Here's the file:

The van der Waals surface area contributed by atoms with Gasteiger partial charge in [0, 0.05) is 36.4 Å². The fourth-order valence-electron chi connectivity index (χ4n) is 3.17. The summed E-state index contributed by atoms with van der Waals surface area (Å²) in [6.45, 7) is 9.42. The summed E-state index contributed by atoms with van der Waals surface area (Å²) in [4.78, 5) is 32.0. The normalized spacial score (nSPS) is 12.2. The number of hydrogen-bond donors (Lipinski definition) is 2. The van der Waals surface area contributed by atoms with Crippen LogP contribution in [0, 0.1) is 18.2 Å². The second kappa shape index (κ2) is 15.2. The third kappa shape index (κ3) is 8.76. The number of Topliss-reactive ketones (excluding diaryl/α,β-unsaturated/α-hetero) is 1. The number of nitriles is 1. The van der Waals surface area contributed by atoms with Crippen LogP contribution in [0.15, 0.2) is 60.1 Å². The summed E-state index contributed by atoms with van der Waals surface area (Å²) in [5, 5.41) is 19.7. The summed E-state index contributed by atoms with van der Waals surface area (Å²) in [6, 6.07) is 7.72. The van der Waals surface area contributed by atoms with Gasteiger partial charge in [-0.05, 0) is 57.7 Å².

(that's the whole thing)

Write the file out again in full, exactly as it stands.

The van der Waals surface area contributed by atoms with Gasteiger partial charge in [0, 0.05) is 36.4 Å². The fourth-order valence-electron chi connectivity index (χ4n) is 3.17. The summed E-state index contributed by atoms with van der Waals surface area (Å²) in [6.45, 7) is 9.42. The summed E-state index contributed by atoms with van der Waals surface area (Å²) in [4.78, 5) is 32.0. The normalized spacial score (nSPS) is 12.2. The number of hydrogen-bond donors (Lipinski definition) is 2. The van der Waals surface area contributed by atoms with Crippen LogP contribution in [0, 0.1) is 18.2 Å². The second kappa shape index (κ2) is 15.2. The third kappa shape index (κ3) is 8.76. The number of Topliss-reactive ketones (excluding diaryl/α,β-unsaturated/α-hetero) is 1. The number of nitriles is 1. The van der Waals surface area contributed by atoms with Crippen LogP contribution in [0.15, 0.2) is 60.1 Å². The summed E-state index contributed by atoms with van der Waals surface area (Å²) in [5, 5.41) is 19.7. The summed E-state index contributed by atoms with van der Waals surface area (Å²) in [6, 6.07) is 7.72. The van der Waals surface area contributed by atoms with Gasteiger partial charge in [-0.05, 0) is 57.7 Å².